Paul Bacon was not a household name, but anyone who has a passion for books will have seen his works. Bacon was an artist, who used minimal imagery and bold typography to sell famous novels such as, “Catch 22” by Joseph Heller, “One Flew Over the Cuckoo Nest’s and Phillip Roth’s “Portnoy’s complaint?
Dwiggins was born in Martinsville, Ohio in 1880, he had studied East in Chicago, and then he moved to Boston. Between the years 1917-1918, he became the acting director of the Harvard University Press. He also worked for the Yale Universty Press, designing jackets, endpapers, bindings and posters.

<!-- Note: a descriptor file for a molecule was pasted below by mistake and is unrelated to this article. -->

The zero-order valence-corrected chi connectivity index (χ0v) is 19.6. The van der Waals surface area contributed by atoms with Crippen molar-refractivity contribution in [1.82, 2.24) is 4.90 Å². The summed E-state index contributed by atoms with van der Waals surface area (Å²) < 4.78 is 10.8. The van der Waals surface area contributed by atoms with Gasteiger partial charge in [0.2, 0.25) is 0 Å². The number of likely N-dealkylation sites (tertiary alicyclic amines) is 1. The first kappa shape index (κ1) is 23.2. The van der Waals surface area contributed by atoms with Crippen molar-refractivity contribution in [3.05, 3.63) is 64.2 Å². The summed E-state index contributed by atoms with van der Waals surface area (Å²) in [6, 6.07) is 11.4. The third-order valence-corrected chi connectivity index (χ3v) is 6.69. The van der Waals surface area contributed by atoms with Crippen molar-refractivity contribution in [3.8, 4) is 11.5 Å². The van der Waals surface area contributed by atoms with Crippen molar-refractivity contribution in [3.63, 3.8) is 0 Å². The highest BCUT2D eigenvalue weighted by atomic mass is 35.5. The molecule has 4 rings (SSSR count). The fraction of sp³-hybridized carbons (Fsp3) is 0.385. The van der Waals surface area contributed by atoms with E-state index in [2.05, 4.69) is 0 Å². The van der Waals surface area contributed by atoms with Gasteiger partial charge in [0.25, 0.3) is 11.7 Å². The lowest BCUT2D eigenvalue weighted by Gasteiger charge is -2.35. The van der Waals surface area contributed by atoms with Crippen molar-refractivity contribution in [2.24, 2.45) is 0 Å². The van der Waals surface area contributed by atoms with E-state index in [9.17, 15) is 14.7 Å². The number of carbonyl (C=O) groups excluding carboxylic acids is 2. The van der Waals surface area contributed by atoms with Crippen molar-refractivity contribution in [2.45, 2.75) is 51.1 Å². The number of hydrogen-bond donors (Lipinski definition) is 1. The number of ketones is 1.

The rise of “pulp fiction” in the United States began as a flashy offshoot of the sudden and unprecedented democratization of reading that followed the upheavals of the Civil War. Soaring literacy rates among the working class joined with new technologies of paper production, created a thriving market for accessible, entertaining stories in an inexpensive, portable format.